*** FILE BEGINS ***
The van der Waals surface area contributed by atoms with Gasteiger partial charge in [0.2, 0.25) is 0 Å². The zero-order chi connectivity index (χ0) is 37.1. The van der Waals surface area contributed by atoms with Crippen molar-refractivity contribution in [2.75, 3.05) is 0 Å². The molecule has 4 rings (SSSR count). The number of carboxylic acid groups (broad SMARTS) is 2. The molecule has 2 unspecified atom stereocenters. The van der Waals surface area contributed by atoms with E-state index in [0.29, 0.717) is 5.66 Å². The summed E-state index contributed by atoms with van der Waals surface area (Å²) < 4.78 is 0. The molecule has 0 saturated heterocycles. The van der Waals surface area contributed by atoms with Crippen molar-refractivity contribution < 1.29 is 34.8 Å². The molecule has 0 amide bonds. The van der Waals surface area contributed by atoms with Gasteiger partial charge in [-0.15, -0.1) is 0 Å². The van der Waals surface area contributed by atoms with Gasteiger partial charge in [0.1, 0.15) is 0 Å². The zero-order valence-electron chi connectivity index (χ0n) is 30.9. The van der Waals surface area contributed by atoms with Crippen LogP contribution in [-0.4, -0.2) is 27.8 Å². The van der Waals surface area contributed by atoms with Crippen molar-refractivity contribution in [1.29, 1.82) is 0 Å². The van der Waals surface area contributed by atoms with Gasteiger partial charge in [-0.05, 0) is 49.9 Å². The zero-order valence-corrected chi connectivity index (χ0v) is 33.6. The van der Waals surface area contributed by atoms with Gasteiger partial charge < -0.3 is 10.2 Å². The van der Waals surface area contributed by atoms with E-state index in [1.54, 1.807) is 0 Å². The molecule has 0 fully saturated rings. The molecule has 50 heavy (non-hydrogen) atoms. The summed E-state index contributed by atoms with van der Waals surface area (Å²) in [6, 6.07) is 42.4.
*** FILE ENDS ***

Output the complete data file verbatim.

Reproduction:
The van der Waals surface area contributed by atoms with Gasteiger partial charge in [0.2, 0.25) is 0 Å². The zero-order chi connectivity index (χ0) is 37.1. The van der Waals surface area contributed by atoms with Crippen molar-refractivity contribution in [2.75, 3.05) is 0 Å². The molecule has 4 rings (SSSR count). The number of carboxylic acid groups (broad SMARTS) is 2. The molecule has 2 unspecified atom stereocenters. The van der Waals surface area contributed by atoms with E-state index in [0.29, 0.717) is 5.66 Å². The summed E-state index contributed by atoms with van der Waals surface area (Å²) < 4.78 is 0. The molecule has 0 saturated heterocycles. The van der Waals surface area contributed by atoms with Crippen molar-refractivity contribution < 1.29 is 34.8 Å². The molecule has 0 amide bonds. The van der Waals surface area contributed by atoms with Gasteiger partial charge in [-0.15, -0.1) is 0 Å². The van der Waals surface area contributed by atoms with Gasteiger partial charge in [0.1, 0.15) is 0 Å². The zero-order valence-electron chi connectivity index (χ0n) is 30.9. The van der Waals surface area contributed by atoms with Crippen LogP contribution in [-0.4, -0.2) is 27.8 Å². The van der Waals surface area contributed by atoms with Crippen molar-refractivity contribution in [1.29, 1.82) is 0 Å². The van der Waals surface area contributed by atoms with Gasteiger partial charge in [-0.05, 0) is 49.9 Å². The zero-order valence-corrected chi connectivity index (χ0v) is 33.6. The van der Waals surface area contributed by atoms with Gasteiger partial charge < -0.3 is 10.2 Å². The van der Waals surface area contributed by atoms with E-state index in [1.54, 1.807) is 0 Å². The molecule has 0 fully saturated rings. The molecule has 50 heavy (non-hydrogen) atoms. The summed E-state index contributed by atoms with van der Waals surface area (Å²) in [6, 6.07) is 42.4.